The fact that French syndicalism was a party was fully confirmed by the split which took place as soon as divergences in political viewpoints appeared in its ranks. But the party of revolutionary syndicalism fears the aversion felt by the French working class for parties as such. Therefore it has not assumed the name of party and has remained incomplete as regards organisation. It is a party that attempted to have its members blend into the trade union membership, or at least take cover behind the trade unions. The actual subordination of the trade unions to certain tendencies, factions, and even cliques of syndicalism is thus explained. This is also the explanation of the “Pact,” which is a Masonic caricature of a party within the bosom of the trade union organisation. And vice versa: the Communist International has most determinedly combated the split in the trade union movement in France, that is, its actual conversion into syndicalist parties. The main consideration of the Communist International has been the historical task of the working class as a whole, and the enormous independent significance of the trade union organisation for solving the tasks of the proletariat. In this respect the Communist International has from its very inception defended the real and living independence of the trade unions, in the spirit of Marxism.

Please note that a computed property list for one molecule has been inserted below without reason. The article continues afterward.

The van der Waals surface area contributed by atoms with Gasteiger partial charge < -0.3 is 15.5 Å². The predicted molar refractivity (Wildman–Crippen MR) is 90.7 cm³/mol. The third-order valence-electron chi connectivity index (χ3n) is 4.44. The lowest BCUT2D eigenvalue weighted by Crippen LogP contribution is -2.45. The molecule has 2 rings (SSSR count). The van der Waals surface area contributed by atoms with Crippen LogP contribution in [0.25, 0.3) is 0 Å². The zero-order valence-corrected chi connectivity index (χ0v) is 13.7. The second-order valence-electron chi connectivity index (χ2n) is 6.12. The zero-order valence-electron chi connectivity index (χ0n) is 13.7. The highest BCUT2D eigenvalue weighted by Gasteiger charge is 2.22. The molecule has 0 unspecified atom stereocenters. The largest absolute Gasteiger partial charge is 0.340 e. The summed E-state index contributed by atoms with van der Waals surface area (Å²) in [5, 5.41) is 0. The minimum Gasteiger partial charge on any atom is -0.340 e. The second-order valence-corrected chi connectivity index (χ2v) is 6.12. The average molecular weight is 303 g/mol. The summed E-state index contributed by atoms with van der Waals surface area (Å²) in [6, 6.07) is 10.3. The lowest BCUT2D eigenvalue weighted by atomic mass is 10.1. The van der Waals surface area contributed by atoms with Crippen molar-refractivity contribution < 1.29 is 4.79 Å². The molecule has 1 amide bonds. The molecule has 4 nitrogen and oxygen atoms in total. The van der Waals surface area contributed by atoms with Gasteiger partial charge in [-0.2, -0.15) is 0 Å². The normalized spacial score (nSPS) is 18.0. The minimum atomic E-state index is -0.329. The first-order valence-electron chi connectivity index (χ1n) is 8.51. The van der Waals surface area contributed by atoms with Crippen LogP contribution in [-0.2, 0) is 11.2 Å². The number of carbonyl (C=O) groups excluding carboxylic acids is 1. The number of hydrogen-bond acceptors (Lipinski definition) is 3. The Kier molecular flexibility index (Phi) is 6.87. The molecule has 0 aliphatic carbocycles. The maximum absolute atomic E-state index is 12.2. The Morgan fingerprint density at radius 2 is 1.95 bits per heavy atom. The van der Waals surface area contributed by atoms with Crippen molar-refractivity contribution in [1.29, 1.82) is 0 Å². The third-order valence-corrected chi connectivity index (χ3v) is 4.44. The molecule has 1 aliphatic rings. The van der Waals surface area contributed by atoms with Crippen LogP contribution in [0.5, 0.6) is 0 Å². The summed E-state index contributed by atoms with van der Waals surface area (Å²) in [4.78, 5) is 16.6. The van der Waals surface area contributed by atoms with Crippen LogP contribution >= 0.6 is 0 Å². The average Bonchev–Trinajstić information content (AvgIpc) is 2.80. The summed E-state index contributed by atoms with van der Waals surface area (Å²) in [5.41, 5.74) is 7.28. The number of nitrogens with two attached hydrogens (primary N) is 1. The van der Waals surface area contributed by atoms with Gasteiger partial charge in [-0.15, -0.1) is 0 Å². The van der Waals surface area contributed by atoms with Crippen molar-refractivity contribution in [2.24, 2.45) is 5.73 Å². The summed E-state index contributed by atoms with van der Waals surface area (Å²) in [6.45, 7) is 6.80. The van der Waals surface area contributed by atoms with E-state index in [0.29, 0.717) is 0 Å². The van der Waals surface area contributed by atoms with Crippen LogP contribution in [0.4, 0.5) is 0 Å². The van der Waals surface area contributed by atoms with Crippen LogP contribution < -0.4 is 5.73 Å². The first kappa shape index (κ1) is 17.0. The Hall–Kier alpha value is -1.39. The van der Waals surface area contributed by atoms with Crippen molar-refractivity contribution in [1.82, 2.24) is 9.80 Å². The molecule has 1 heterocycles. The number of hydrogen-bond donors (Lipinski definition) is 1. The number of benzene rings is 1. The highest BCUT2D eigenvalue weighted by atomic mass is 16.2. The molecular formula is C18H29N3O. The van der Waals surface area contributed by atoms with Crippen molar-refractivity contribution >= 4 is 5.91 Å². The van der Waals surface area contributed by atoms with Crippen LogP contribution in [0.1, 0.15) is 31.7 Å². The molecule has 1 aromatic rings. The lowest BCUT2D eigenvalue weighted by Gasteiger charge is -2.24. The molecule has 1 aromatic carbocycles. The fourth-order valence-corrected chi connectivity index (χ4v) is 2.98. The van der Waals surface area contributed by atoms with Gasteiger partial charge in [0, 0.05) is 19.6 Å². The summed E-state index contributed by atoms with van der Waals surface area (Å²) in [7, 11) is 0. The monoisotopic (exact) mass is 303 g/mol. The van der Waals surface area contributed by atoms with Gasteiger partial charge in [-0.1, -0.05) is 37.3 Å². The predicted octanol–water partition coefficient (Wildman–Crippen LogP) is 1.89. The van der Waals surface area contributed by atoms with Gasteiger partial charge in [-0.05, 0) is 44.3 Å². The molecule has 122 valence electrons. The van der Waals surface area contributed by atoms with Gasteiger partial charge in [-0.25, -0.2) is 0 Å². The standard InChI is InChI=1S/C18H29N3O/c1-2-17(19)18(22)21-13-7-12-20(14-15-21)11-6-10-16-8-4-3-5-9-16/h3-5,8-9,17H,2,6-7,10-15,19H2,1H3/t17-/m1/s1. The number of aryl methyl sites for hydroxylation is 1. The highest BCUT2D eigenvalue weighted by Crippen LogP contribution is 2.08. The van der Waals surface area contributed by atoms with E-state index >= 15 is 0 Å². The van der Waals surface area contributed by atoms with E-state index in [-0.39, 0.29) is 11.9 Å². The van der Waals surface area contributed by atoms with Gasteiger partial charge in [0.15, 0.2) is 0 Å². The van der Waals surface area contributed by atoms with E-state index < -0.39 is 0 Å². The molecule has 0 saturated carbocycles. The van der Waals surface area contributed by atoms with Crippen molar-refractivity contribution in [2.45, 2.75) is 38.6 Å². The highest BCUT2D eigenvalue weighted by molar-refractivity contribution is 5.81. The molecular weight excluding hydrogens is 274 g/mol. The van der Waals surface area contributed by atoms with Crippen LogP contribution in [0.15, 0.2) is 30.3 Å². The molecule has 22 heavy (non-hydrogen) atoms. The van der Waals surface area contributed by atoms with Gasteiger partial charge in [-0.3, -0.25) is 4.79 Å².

Revolutionary syndicalism, which was in France in many respects the precursor of present-day communism, has acknowledged the theory of the active minority, that is, of the party, but without openly becoming a party. It has thereby prevented the trade unions from becoming if not an organisation of the whole working class (which is not possible in a capitalist system), at least of its broad masses. The Communists are not afraid of the word “party,” for their party has nothing in common, and will have nothing in common, with the other parties. Their party is not one of the political parties of the bourgeois system; it is the active, class-conscious minority of the proletariat, its revolutionary vanguard. Hence the Communists have no reason, either in their ideology or their organisation, to hide themselves behind the trade unions. They do not misuse the trade unions for machinations behind the scenes. They do not split the trade unions when they are a minority in them. They do not in any way disturb the independent development of the trade unions, and they support trade union struggles with all their strength. But at the same time the Communist Party reserves the right of expressing its opinion on all questions in the working-class movement including the trade union question, to criticise trade union tactics, and to make definite proposals to the trade unions, which, on their part are at liberty to accept or reject these proposals. The party strives to win the confidence of the working class, above all, of that section organised in the trade unions.